I’ve never been that invested in the Warhammer universe, with my main experience with the franchise typically coming in the form of video games. I have played one of the tabletop games, but that was a short lived endeavour with my patience worn thin quite quickly. I tend to stick to Monopoly and Cluedo for my dice-rolling fix.
Mordheim: City of the Damned is essentially the tabletop game of the same name but in a video game form, with little bits of the strategic gameplay found in the likes of ‘XCOM’ thrown in for good measure. It’s an incredibly tactical game that not only requires a lot of thought but is also pretty difficult too. As a newbie to the genre I was thrown in the deep end, but I discovered that there is an enjoyable experience to be had with Mordheim: City of the Damned – it’s just hidden behind a lot of menus and also joined by a lot of deaths. Lots and lots of deaths…
Mordheim: City of the Damned’s tale is fairly straight-forward, with a huge comet crashing on the city of Mordheim and turning it into a battlefield. Warbands are all at each others throats to take control of the city and seek ultimate glory by obtaining Wyrdstone, a valuable commodity that everyone seems to be after.
There are four main campaigns to play through that are each based on the different Warbands that are available: The human mercenaries, the Sisters of Sigmar, the Skaven of Clan Eshin, and the Cult of the Possessed. Each Warband feels unique in design and have their own specific units to offer with different strengths and weaknesses, though nothing about them changes up the main aspects of gameplay too drastically.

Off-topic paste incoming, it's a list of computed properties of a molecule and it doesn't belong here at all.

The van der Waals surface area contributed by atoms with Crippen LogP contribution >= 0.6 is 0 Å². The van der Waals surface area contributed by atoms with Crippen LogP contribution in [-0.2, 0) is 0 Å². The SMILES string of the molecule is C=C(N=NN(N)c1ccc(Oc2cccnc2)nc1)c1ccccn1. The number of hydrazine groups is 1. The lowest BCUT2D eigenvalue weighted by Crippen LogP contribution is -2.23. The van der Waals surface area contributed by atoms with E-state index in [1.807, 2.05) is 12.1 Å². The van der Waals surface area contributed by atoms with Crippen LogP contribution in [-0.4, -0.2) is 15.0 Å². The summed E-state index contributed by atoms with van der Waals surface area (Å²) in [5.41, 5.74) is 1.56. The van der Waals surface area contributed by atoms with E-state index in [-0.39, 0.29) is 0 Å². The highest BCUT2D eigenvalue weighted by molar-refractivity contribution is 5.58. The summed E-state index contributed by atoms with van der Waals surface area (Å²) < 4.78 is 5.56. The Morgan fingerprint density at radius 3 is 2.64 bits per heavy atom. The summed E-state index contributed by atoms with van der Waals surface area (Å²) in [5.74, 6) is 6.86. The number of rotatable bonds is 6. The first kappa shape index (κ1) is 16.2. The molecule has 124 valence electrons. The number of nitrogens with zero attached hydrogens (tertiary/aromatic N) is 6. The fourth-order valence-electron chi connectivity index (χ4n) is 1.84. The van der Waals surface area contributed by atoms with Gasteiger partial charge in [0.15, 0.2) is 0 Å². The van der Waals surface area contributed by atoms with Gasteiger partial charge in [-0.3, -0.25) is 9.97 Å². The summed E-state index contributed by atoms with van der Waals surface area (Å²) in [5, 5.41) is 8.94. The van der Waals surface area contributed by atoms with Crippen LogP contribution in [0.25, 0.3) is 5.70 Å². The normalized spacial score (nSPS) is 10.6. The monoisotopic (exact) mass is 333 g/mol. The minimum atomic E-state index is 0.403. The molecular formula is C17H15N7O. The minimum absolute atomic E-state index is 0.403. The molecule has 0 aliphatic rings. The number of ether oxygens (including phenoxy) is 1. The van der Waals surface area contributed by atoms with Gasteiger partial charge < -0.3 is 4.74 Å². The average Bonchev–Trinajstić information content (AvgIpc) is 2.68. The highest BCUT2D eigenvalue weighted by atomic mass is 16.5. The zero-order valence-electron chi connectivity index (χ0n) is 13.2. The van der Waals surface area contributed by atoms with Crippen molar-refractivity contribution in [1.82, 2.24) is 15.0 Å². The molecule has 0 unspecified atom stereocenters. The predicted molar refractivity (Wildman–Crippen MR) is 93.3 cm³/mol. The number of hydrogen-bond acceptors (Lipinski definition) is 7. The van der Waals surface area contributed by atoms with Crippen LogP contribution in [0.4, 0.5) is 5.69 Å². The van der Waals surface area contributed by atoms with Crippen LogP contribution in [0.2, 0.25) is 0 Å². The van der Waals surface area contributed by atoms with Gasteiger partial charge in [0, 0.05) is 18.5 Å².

There’s an actual sense of humanity (metaphorically, that is – some of these are real monstrosities) to each unit of the Warbands though, with them all having their own personality and well-being that needs to be looked after. You’ll pay them, equip them, and even look after them with their health a huge factor in the game. You won’t want a group of warriors on your side that can barely fight, so keeping their limbs and organs intact is a must.
Mordheim: City of the Damned’s Warband management almost plays out like a different game altogether. Whilst you’ve got to ensure everyone is looked after and strong, you also get to work on side-missions to earn the gold you need to buy new equipment or hire new warriors. You’ll find that your team will often get killed off quickly, with the permadeath aspects of the game meaning a dead unit isn’t coming back at the end of a battle. Thankfully there are an abundance of warriors ready to fight for you, though it is more satisfying to have units that you’ve looked after and seen grown into elite warriors live through each skirmish. It doesn’t happen often, but it’s great to see someone on your team who has been there from the start.
Like most strategy titles, you can’t just jump into Mordheim: City of the Damned and know exactly what you’ll need to do. There’s a massive tutorial on offer for new players and in honesty it actually intimidated me a little from the get go. My lack of experience with strategy titles left me baffled at the plethora of menus and gameplay mechanics that needed learning, leaving me a little panicked at what the game was going to throw my way. After spending a few hours working through all of the tutorial I felt a bit more prepared, though I’m sure gamers with more experience playing strategy games might feel a bit more at home without having to work through every inch of the tutorial.
When on missions the action gets up close and personal, taking a different approach to a typical strategy game that would have you seeing the action unfold from above. It plays out in a similar way to ‘XCOM’ or ‘Valkyria Chronicles’ in that sense, offering a much more cinematic approach that allows you to see all of the bloodshed up close.